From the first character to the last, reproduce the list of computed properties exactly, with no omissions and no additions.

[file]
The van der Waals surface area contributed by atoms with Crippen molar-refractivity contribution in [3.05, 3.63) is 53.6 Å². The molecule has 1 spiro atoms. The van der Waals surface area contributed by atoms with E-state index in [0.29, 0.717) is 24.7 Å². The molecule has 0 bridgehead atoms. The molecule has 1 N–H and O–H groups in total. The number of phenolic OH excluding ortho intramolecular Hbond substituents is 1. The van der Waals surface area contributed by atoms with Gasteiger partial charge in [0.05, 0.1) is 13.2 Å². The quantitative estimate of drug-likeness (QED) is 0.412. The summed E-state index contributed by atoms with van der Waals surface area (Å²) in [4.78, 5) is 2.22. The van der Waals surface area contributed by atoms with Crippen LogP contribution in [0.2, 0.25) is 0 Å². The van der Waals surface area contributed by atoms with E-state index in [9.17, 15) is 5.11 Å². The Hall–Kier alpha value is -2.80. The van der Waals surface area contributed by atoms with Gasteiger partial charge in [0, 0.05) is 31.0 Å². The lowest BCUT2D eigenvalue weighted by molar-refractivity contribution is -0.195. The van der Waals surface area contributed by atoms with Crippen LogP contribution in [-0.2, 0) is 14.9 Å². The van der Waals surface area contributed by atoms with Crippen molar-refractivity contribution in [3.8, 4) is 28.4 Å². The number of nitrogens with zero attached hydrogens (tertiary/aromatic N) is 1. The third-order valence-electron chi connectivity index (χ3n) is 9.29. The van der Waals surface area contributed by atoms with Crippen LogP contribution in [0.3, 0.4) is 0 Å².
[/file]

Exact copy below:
The van der Waals surface area contributed by atoms with Crippen molar-refractivity contribution in [3.05, 3.63) is 53.6 Å². The molecule has 1 spiro atoms. The van der Waals surface area contributed by atoms with E-state index in [0.29, 0.717) is 24.7 Å². The molecule has 0 bridgehead atoms. The molecule has 1 N–H and O–H groups in total. The number of phenolic OH excluding ortho intramolecular Hbond substituents is 1. The van der Waals surface area contributed by atoms with Gasteiger partial charge in [0.05, 0.1) is 13.2 Å². The quantitative estimate of drug-likeness (QED) is 0.412. The summed E-state index contributed by atoms with van der Waals surface area (Å²) in [4.78, 5) is 2.22. The van der Waals surface area contributed by atoms with Crippen LogP contribution in [0.2, 0.25) is 0 Å². The van der Waals surface area contributed by atoms with E-state index in [9.17, 15) is 5.11 Å². The Hall–Kier alpha value is -2.80. The van der Waals surface area contributed by atoms with Gasteiger partial charge in [0, 0.05) is 31.0 Å². The lowest BCUT2D eigenvalue weighted by molar-refractivity contribution is -0.195. The van der Waals surface area contributed by atoms with Crippen LogP contribution in [-0.2, 0) is 14.9 Å². The van der Waals surface area contributed by atoms with Crippen molar-refractivity contribution in [3.8, 4) is 28.4 Å². The number of nitrogens with zero attached hydrogens (tertiary/aromatic N) is 1. The third-order valence-electron chi connectivity index (χ3n) is 9.29. The van der Waals surface area contributed by atoms with Crippen LogP contribution in [0.3, 0.4) is 0 Å².